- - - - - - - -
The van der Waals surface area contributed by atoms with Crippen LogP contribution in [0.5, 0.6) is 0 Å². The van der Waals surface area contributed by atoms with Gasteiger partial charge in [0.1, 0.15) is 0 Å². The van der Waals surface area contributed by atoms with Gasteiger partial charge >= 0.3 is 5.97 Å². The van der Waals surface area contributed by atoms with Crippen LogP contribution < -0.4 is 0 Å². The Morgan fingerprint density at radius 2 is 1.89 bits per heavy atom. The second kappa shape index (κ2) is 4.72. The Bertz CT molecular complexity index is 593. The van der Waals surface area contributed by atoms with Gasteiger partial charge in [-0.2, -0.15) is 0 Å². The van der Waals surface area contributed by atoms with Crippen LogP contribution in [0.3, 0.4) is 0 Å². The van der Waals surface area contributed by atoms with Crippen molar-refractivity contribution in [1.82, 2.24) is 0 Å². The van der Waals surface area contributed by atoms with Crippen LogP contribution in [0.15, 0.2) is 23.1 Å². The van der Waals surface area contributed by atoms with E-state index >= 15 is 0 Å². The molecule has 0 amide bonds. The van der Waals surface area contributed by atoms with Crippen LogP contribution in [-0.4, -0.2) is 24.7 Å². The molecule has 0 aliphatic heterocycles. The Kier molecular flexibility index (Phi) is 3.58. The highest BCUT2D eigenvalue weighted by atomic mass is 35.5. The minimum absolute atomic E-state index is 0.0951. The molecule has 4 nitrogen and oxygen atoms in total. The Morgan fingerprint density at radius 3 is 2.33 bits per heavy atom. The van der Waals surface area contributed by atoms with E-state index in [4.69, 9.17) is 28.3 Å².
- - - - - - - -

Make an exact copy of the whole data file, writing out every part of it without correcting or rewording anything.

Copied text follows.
The van der Waals surface area contributed by atoms with Crippen LogP contribution in [0.5, 0.6) is 0 Å². The van der Waals surface area contributed by atoms with Gasteiger partial charge in [0.1, 0.15) is 0 Å². The van der Waals surface area contributed by atoms with Gasteiger partial charge >= 0.3 is 5.97 Å². The van der Waals surface area contributed by atoms with Crippen LogP contribution < -0.4 is 0 Å². The Morgan fingerprint density at radius 2 is 1.89 bits per heavy atom. The second kappa shape index (κ2) is 4.72. The Bertz CT molecular complexity index is 593. The van der Waals surface area contributed by atoms with Gasteiger partial charge in [-0.2, -0.15) is 0 Å². The van der Waals surface area contributed by atoms with Crippen LogP contribution in [0.3, 0.4) is 0 Å². The van der Waals surface area contributed by atoms with Crippen molar-refractivity contribution in [1.82, 2.24) is 0 Å². The van der Waals surface area contributed by atoms with Crippen LogP contribution in [0.15, 0.2) is 23.1 Å². The van der Waals surface area contributed by atoms with E-state index >= 15 is 0 Å². The molecule has 0 amide bonds. The van der Waals surface area contributed by atoms with Crippen LogP contribution in [-0.4, -0.2) is 24.7 Å². The molecule has 0 aliphatic heterocycles. The Kier molecular flexibility index (Phi) is 3.58. The highest BCUT2D eigenvalue weighted by atomic mass is 35.5. The minimum absolute atomic E-state index is 0.0951. The molecule has 4 nitrogen and oxygen atoms in total. The Morgan fingerprint density at radius 3 is 2.33 bits per heavy atom. The van der Waals surface area contributed by atoms with E-state index in [4.69, 9.17) is 28.3 Å².